Wednesday, March 7, 2012

Buster Keaton in THE HAUNTED HOUSE (1921)

Buster Keaton had a theory of cinema and a theory of comedy -- defining theory broadly to encompass the views of an unacademic clown. The theory of cinema is what we identify with him most: the no-faking rule that obliged him to do his own stunts and film gags in one shot as often as possible. His theory of comedy is less easy to pin down. Keaton had a parodic temperament and often mocked pop-culture phenomena, from William S. Hart's westerns in the silent short The Frozen North to amateur-hour radio shows in his talkie short Grand Slam Opera. His commitment to realistic gagging did not preempt a sense of the absurd that came naturally to practitioners of the burlesque violence of vaudeville. A strong narrative sensibility sometimes surrendered to an impulse to do gags for their own sake. That's what happened in his sixth silent short, in which a hackneyed "old dark house" plot provides a macguffin for a riot of gags out of all proportion to the situation.
The situation is that a bank official (Joe Roberts) is running a counterfeiting operation out of an allegedly haunted house and releasing the fake bills through the bank. The house's haunted reputation is expected to keep snoopers away -- how different then than now! -- but the counterfeiters have gimmicked up the place to further discourage intruders. Sheet-wearers and skeleton-suits work shifts scaring folks, while the main stairway is something out of an amusement park; pulling a lever makes the stairs collapse into a slide. Obviously the devil's work.

Buster works at the same bank, and in the first gag to make no sense, he is chauffeured to his job even though he seems to be no more than a teller. In a scene surreally foreshadowing Keaton's own profligate ways, he dips his hand in a glue pot while trying to moisten his fingers and sticks wads of money together in his hapless mitts. The stickiness spreads until four check-cashers form a synchronized chorus line trying to fling the dollars off their palms. Much money is torn apart this way, but is Buster destroying the counterfeits or good currency? Later, when robbers appear with guns drawn, he can barely get his sticky hands out of his pockets to raise them.

Framed for Roberts's crimes, Buster flees to the haunted house, not knowing what awaits there. At the same time, a cut-rate theatrical troupe is driven from their stage after their prop house collapses in mid-performance of Faust, and the actors, including a man in a devil suit, head to the same house. This creates ample opportunity for confusion, but Keaton strangely misses the chance to get much humor out of the fake-ghosts getting scared by the devil-man. Instead, once in the house, he throws away all narrative logic. The haunting is carried out on a ridiculous scale, and he stairs collapse beneath Buster without anyone seeming to control the lever. One moment simply can't happen outside cinema: as Buster watches, two skeleton-men appear to assemble a mannequin from various body parts. Once the head is added, and after an almost invisible edit, they reveal their handiwork as a living, breathing person. No wonder Buster is terrified! And terrified he often is here -- whatever happened to that great stone face?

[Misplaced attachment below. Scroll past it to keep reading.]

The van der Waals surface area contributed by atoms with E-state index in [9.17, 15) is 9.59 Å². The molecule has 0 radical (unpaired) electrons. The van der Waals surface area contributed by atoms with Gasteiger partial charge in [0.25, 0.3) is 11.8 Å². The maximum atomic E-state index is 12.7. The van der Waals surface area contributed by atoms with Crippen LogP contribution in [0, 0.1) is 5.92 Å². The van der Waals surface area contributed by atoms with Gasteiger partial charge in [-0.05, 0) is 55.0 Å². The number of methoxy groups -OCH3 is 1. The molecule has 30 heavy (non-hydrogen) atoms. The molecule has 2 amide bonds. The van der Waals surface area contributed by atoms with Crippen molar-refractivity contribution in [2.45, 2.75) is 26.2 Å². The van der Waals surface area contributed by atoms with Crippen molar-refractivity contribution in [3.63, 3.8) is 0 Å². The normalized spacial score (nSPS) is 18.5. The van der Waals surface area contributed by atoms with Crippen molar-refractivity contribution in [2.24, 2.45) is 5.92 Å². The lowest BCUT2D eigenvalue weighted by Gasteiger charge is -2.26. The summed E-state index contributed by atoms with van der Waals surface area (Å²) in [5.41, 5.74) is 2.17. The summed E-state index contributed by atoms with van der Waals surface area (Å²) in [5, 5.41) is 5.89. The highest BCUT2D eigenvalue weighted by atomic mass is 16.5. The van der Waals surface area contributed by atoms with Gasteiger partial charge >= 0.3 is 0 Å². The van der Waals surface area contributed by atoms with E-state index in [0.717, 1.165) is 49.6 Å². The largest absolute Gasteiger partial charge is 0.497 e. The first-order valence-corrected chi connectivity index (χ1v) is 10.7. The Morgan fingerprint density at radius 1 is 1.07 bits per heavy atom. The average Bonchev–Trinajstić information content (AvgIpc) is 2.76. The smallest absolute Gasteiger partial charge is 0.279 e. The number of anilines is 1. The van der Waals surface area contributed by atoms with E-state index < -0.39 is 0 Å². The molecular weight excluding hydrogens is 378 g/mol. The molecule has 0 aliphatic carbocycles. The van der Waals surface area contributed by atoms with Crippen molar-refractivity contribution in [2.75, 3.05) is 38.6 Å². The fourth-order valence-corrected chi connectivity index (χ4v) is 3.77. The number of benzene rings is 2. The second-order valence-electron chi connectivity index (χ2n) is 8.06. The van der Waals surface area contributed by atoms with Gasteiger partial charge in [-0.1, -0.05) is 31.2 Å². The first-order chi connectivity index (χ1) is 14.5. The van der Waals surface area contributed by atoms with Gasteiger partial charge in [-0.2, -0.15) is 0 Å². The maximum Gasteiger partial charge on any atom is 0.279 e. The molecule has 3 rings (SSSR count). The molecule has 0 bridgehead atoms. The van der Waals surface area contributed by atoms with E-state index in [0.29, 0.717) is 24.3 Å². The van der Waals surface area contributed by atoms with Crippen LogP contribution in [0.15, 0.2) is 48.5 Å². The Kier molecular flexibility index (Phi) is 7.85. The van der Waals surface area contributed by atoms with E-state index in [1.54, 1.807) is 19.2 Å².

In fact, Keaton and co-director Eddie Cline want to show off how expressive Buster can be within his self-imposed limitations. His big acting moment comes when he stumbles upon two alleged ghosts with their sheets half-off having a casual chat. The illusion of horror dispelled -- despite that earlier hellacious vision -- Keaton conveys with a purse-lipped sigh his new awareness and anger at both the crooks for pulling a fast one on him and himself for falling for it. From this point he mocks the ghosts -- who don't note the mockery -- by playing traffic cop as they parade through a hallway before finally turning the tables and snatching a sheet to disguise himself and get the drop on Roberts.

Buster's triumph pales before what's probably the short's most famous gag, the topper that comes after our hero has been knocked out in mid-rescue. He envisions a celestial stairway and climbs to the pearly gates, doffing his hat to angels along the way. But St. Peters turns him down, and the stairs become another slide sending Buster all the way down to the infernal region until he wakes up for the actual happy ending. This is often taken as some authorial statement on the futility of Buster's existence, but while Keaton's humor was often sardonically fatalistic -- he ends films with tombstones more than once -- here I think he was just so enamored with the sliding stairs that he wanted to give them an encore on a cosmic scale.

The paradox at the heart of Keaton's cinematic comedy is that however much he strives to make his gags realistic, he also insists that things on screen aren't as they seem. The Haunted House is probably his most blatant exercise of that essential contradiction, but he would play with his own and the audience's misperceptions more subtly and effectively in later shorts like The Goat. Here he's still discovering the potential of cinema and figuring out the rules he wants to play by while also expressing some satirical nostalgia for the old barnstorming theatrical days. He's also imitating Harold Lloyd's Haunted Spooks to some extent, just as Lloyd probably took some inspiration from Keaton's next short, Hard Luck, when making Never Weaken later in 1921 -- but that's a topic for another time. For now, let's concede that getting scared by fake ghosts is beneath Keaton, and that he still got a fairly amusing short out of the concept.

No comments: